- Producers often feel they aren’t consulted when decisions about sustainability are made
- Two Canadian organizations are working toward gaining agreement on important aspects of sustainability and how to measure them
- Sustainable production metrics are not meant to give any player in the industry a competitive advantage
In the context of agriculture, “sustainable” often means different things to different people. Consumers, food processors and producers can have conflicting visions for what constitutes sustainability and everything from greenhouse gas emissions to food safety to animal welfare is involved.
Farmers face new requirements as restaurant chains and major food processors announce updated purchasing standards. Producers often feel they aren’t adequately consulted and that the decisions are not based on solid, factual assessments.
Value chain based decisions
Farmers face new requirements as restaurant chains and major food processors announce updated purchasing standards.
Many beef producers will have heard the commitment by to source sustainably produced beef. Canada has been chosen as the first country to supply the restaurant chain with sustainable beef and the first purchases from a small number of participating producers are set to occur this year.
McDonald’s Canada is working with the entire beef value chain to determine appropriate sustainability metrics and this work is happening through the CRSB. The process takes time, but everyone from producers through to consumers gets to contribute.
The same approach is occurring with the CRSC, even though it hasn’t garnered as much public attention. The aim is agreement on the important aspects of sustainability, how to measure them and how to communicate to end-use consumers.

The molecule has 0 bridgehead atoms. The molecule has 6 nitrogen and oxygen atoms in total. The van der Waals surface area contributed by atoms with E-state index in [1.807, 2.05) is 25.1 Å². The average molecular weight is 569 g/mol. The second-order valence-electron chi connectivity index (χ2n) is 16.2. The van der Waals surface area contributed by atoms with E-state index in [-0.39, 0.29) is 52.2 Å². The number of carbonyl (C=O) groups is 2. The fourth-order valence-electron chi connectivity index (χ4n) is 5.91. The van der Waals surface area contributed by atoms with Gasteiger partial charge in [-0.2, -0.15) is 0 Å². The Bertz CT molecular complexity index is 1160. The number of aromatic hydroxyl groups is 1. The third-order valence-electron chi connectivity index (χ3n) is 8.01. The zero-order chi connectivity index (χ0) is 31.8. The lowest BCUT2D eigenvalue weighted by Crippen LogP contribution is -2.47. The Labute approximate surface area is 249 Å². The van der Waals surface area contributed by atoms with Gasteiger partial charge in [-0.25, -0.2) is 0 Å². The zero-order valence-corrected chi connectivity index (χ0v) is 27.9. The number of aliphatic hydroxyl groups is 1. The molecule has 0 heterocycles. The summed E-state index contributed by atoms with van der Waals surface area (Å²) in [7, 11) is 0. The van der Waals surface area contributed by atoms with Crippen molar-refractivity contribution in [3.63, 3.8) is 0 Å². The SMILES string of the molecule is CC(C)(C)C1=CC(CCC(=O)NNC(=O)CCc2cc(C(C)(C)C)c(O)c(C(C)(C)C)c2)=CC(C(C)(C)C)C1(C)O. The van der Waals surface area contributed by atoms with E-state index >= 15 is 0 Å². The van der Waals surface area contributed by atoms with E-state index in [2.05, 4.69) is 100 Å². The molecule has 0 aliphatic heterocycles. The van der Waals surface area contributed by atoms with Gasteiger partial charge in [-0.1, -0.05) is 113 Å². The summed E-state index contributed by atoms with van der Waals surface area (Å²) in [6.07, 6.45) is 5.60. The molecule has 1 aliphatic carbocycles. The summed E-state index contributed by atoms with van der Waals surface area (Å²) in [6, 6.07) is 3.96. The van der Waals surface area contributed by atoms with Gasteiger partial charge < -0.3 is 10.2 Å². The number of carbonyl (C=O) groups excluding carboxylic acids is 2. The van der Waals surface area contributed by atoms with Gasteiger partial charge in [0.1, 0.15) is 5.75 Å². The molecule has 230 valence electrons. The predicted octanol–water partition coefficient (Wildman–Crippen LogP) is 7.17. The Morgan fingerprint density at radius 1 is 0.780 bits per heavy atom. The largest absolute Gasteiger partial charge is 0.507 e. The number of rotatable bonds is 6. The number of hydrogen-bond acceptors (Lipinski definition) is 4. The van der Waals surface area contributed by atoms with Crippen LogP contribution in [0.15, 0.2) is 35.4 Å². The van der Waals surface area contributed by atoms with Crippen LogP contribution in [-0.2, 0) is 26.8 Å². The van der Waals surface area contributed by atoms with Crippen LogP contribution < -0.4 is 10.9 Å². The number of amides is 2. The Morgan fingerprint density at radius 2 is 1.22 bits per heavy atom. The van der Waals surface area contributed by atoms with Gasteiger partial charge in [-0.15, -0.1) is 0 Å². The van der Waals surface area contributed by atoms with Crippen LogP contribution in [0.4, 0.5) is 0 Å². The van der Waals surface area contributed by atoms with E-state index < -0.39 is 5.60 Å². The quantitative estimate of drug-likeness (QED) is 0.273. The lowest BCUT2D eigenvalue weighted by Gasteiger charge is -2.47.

As Jeffrey Fitzpatrick-Stilwell, senior manager of sustainability for McDonald’s Canada pointed out in a presentation at in Regina last November, the goal with the roundtables is to be “pre-competitive.” The sustainable production metrics are not meant to give any player in the industry a competitive advantage.
What’s more, sustainability measurements will be tested with producers before proceeding.
“Sustainability doesn’t belong to any production system, crop or region,” says Fran Burr, the executive director of CRSC based in Winnipeg. “It’s a holistic, outcome-based approach.”
The CRSC has about 40 members representing the full value chain and is open to participation by any interested organization. The goal is to enhance sustainability across the entire grain sector. The two roundtable initiatives will hopefully help prevent end users from developing so many of their own sustainability measurements and requirements.